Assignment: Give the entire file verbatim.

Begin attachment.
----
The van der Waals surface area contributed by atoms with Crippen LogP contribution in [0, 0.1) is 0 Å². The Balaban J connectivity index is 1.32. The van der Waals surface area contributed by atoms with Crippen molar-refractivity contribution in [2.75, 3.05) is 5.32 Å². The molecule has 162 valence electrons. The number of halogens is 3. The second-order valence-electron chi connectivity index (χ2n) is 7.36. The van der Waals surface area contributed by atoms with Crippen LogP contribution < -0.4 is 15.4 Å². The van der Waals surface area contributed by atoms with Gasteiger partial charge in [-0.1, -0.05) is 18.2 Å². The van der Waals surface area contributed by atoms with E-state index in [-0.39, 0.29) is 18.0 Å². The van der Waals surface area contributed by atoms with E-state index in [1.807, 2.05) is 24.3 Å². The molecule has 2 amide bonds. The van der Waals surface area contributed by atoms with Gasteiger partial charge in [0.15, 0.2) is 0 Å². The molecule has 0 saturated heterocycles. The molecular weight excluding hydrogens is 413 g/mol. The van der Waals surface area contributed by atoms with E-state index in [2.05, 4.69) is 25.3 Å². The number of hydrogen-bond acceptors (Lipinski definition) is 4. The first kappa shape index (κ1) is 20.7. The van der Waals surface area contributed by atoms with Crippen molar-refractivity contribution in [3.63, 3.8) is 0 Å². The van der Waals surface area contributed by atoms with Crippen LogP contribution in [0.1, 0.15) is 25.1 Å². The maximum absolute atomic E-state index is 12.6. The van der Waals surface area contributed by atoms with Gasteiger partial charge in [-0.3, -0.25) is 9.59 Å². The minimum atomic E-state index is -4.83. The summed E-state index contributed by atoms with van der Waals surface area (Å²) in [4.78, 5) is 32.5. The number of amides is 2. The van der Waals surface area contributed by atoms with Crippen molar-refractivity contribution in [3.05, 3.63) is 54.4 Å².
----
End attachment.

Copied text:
The van der Waals surface area contributed by atoms with Crippen LogP contribution in [0, 0.1) is 0 Å². The Balaban J connectivity index is 1.32. The van der Waals surface area contributed by atoms with Crippen molar-refractivity contribution in [2.75, 3.05) is 5.32 Å². The molecule has 162 valence electrons. The number of halogens is 3. The second-order valence-electron chi connectivity index (χ2n) is 7.36. The van der Waals surface area contributed by atoms with Crippen LogP contribution < -0.4 is 15.4 Å². The van der Waals surface area contributed by atoms with Gasteiger partial charge in [-0.1, -0.05) is 18.2 Å². The van der Waals surface area contributed by atoms with E-state index in [-0.39, 0.29) is 18.0 Å². The van der Waals surface area contributed by atoms with E-state index in [1.807, 2.05) is 24.3 Å². The molecule has 2 amide bonds. The van der Waals surface area contributed by atoms with Gasteiger partial charge in [0.15, 0.2) is 0 Å². The molecule has 0 saturated heterocycles. The molecular weight excluding hydrogens is 413 g/mol. The van der Waals surface area contributed by atoms with E-state index in [2.05, 4.69) is 25.3 Å². The number of hydrogen-bond acceptors (Lipinski definition) is 4. The first kappa shape index (κ1) is 20.7. The van der Waals surface area contributed by atoms with Crippen molar-refractivity contribution in [3.63, 3.8) is 0 Å². The van der Waals surface area contributed by atoms with Crippen LogP contribution in [0.1, 0.15) is 25.1 Å². The maximum absolute atomic E-state index is 12.6. The van der Waals surface area contributed by atoms with Gasteiger partial charge in [-0.3, -0.25) is 9.59 Å². The minimum atomic E-state index is -4.83. The summed E-state index contributed by atoms with van der Waals surface area (Å²) in [4.78, 5) is 32.5. The number of amides is 2. The van der Waals surface area contributed by atoms with Crippen molar-refractivity contribution in [3.05, 3.63) is 54.4 Å².